• They know their range of motion is very limited and they're embarrassed;
  • They're overweight and consequently cannot perform the stretches, and again are embarrassed, or
  • They think that stretching will re-aggravate prior surgeries or injuries.

Morning stretch programs should be designed specifically for these individuals, but are not.  Allowing the morning stretch program to falter and die is a disservice to the employee.

Organizational managers and top executives can't be focused on output and EBITDA alone.  Remember, it's the assembling employee that IS your means to achieve your output.   If the employees are not educated and motivated to increase their physical abilities, the output will be continued accidents, inconsistent quality, longer output times and employee injuries.

If your stretching program is going through a similar decline, rather than scrapping the program welcome wellness companies in to revamp, teach, educate and motivate and continue to evolve the program.  Stretching—proper, individualized stretching—requires professional education and in-person guidance.

Targeting the audience of employees that are very reluctant and may need this the most in order to prevent soft tissue injuries at work or outside of work takes a gentle touch, the right stretches, and a cheerleader’s loving enthusiasm to get them to stay the course.

The benefits of treating musculoskeletal discomfort before it becomes injury.

The Benefits of Reducing Musculoskeletal Disorders (MSDs) Through Better Movements, Postures and Tools

The Benefits of Treating musculoskeletal discomfort before it becomes injury.
Let’s be realistic: many organizations’ production/manufacturing processes and equipment will not be changing to “fit” the worker any time soon. And even if they were, workers will still become injured. Why? Soft tissue adhesions will continue to happen due to work station alignments that can’t be customized to individual workers. MSDs will result in individuals due to historical injuries that are difficult to record, track or know about. “Proactive” ergonomic changes such as reducing steps or reducing how many times someone handles materials can inadvertently cause other worker injury risks. For example, changing the work requirement from walking to static standing can be absolutely debilitating.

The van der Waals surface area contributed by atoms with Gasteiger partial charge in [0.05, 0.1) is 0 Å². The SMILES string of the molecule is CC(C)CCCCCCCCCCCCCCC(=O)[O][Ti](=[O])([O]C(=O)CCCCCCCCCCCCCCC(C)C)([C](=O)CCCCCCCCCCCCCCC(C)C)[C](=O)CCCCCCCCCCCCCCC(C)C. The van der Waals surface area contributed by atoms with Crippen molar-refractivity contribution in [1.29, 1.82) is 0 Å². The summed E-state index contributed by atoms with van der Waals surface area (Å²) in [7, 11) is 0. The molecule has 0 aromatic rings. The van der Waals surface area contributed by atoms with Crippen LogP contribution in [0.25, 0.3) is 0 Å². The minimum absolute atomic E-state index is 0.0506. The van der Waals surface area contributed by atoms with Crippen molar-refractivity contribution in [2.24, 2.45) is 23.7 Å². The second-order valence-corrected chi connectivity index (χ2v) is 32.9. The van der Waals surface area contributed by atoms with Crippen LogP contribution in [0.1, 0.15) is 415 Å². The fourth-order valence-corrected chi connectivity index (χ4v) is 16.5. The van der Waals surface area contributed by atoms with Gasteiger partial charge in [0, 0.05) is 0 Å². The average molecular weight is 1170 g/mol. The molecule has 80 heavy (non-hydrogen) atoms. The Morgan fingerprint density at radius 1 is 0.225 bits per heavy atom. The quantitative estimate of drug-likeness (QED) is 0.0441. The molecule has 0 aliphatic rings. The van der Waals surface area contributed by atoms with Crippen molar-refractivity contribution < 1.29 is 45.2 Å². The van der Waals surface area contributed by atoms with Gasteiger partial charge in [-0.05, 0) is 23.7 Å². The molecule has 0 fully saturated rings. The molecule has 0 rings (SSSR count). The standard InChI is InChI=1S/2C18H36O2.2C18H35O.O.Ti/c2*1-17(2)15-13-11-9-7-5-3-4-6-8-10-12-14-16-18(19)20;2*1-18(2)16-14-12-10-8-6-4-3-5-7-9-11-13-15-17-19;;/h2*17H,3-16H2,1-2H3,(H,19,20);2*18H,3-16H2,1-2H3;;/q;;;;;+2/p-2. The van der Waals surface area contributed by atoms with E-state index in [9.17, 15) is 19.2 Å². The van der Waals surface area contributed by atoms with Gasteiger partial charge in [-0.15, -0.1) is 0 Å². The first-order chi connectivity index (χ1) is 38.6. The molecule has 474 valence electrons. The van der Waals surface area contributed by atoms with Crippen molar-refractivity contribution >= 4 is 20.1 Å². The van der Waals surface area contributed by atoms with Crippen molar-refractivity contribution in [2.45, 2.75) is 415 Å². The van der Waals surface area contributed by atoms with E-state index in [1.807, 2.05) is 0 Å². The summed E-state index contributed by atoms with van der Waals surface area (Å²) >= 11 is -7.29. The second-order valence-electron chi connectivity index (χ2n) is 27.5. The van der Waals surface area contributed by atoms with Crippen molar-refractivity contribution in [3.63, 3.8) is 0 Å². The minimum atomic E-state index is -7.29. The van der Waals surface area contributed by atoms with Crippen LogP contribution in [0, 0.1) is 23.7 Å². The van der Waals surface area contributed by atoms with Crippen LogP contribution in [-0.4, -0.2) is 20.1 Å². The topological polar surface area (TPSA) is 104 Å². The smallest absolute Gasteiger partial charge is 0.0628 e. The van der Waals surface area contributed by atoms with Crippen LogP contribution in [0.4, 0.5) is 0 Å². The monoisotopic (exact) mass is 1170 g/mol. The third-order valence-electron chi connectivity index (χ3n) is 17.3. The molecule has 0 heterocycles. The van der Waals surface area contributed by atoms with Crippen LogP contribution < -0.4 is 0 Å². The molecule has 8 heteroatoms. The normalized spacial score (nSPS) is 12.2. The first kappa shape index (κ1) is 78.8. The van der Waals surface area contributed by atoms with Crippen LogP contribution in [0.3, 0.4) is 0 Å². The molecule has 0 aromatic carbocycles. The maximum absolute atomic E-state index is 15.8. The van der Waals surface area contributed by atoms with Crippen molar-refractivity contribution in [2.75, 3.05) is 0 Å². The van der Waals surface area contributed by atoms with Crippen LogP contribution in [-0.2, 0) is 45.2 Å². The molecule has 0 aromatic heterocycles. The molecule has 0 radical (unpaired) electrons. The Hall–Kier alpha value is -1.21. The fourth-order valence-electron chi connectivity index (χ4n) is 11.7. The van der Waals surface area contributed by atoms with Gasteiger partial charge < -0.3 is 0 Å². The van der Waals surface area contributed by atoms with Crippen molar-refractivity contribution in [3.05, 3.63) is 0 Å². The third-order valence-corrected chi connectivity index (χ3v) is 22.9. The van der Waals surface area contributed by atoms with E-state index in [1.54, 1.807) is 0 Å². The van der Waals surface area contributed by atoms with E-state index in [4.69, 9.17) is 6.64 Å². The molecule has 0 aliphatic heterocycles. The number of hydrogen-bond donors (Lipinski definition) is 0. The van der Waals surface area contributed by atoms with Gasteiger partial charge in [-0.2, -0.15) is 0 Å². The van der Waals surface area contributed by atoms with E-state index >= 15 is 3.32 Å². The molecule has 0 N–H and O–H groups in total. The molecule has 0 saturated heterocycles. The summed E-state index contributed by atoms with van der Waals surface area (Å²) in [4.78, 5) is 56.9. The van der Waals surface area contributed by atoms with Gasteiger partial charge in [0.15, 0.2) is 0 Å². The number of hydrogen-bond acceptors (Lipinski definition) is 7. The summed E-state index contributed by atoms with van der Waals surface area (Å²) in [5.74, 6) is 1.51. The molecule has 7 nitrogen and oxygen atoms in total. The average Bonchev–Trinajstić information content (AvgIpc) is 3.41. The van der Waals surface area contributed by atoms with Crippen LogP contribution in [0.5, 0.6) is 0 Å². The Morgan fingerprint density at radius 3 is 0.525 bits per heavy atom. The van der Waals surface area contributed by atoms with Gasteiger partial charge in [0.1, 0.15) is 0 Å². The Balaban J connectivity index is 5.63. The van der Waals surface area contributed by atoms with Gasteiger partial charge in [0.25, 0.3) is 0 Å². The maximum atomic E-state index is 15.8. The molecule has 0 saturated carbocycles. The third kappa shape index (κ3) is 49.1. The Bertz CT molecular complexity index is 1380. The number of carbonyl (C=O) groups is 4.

What’s left out of so many employee health and safety or ergonomic programs is a a focus on the individual. A blanket ergonomic program can correct many problems, but ultimately one size fits one. A proactive program to analyze and correct poor movements for individuals as well as overall has many benefits.

Such as:

  • Focusing on and correcting poor movements ultimately reduces costs. By proactively preventing and reducing MSDs, companies save approximately $1 out of every $3 in workers’ compensation costs. By continuing to focus on and correcting poor movements everywhere in the company and reducing the MSDs, indirect costs also go down, which can be up to 20 times the cost of one reported injury. If an average cost of an MSD episode without surgery costs $12,000.00, indirect costs will be dramatically higher!
  • Correct human movements boost productivity. Posture and movement solutions improve productivity by reducing muscle fatigue, especially towards the latter half of the work day. Optimal movement patterns need less muscle exertion, resulting in better efficiency of movement and a better quality product produced.
  • To emphasize, correct human movements improve product quality. Non-efficient movements lead to fatigued workers. This creates two issues: 1), increased risk for an injury due to lack of concentration, and 2), decreased quality of product made. The latter now delves into indirect costs rising.
  • Proactive programs to resolve movement-related discomforts create better employee/employer relations. Employees do notice when their employer takes action to foster their health and safety. And they certainly know when they feel better! And feeling better directly as a result of an employer-sponsored, employee-centric program builds a sense of satisfaction, loyalty and commitment of the company as a whole to build better products and to stay happily engaged in the process. Less employee turnover means less dollars spent on the hiring process and re-training. Less job-related fatigue and discomfort means less time away from work, less shifts that have to be covered, less disruption overall.
  • Early symptom intervention programs cultivate better safety practices. Safety is obviously a core value these days. As proactive care programs permeate a company’s culture, they increase all employees’ education on health and safety, demonstrate the value the company places on its employees, and improve employee self-esteem. It’s not the product or your customers that is your most important asset. It’s your employees. And caring for them in this way has an exceptional ROI.